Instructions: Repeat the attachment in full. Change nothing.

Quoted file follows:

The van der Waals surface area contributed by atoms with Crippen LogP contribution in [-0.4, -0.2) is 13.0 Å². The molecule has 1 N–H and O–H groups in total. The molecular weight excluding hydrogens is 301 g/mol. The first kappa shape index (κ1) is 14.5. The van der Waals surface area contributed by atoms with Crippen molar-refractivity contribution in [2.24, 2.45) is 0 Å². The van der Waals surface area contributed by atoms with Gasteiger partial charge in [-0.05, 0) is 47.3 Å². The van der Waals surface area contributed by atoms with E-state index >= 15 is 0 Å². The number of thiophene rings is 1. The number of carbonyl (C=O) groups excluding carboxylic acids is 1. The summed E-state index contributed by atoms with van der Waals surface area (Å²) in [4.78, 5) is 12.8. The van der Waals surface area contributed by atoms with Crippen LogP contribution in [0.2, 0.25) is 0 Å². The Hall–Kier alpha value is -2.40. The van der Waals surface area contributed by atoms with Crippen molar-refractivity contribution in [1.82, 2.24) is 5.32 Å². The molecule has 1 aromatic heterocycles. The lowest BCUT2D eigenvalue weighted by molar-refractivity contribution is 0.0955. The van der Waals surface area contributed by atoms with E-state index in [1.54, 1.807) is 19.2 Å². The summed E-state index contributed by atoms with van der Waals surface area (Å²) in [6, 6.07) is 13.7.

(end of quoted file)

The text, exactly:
The van der Waals surface area contributed by atoms with Crippen LogP contribution in [-0.4, -0.2) is 13.0 Å². The molecule has 1 N–H and O–H groups in total. The molecular weight excluding hydrogens is 301 g/mol. The first kappa shape index (κ1) is 14.5. The van der Waals surface area contributed by atoms with Crippen molar-refractivity contribution in [2.24, 2.45) is 0 Å². The van der Waals surface area contributed by atoms with Gasteiger partial charge in [-0.05, 0) is 47.3 Å². The van der Waals surface area contributed by atoms with E-state index >= 15 is 0 Å². The number of thiophene rings is 1. The number of carbonyl (C=O) groups excluding carboxylic acids is 1. The summed E-state index contributed by atoms with van der Waals surface area (Å²) in [4.78, 5) is 12.8. The van der Waals surface area contributed by atoms with Crippen LogP contribution in [0.2, 0.25) is 0 Å². The Hall–Kier alpha value is -2.40. The van der Waals surface area contributed by atoms with Crippen molar-refractivity contribution in [1.82, 2.24) is 5.32 Å². The molecule has 1 aromatic heterocycles. The lowest BCUT2D eigenvalue weighted by molar-refractivity contribution is 0.0955. The van der Waals surface area contributed by atoms with E-state index in [1.54, 1.807) is 19.2 Å². The summed E-state index contributed by atoms with van der Waals surface area (Å²) in [6, 6.07) is 13.7.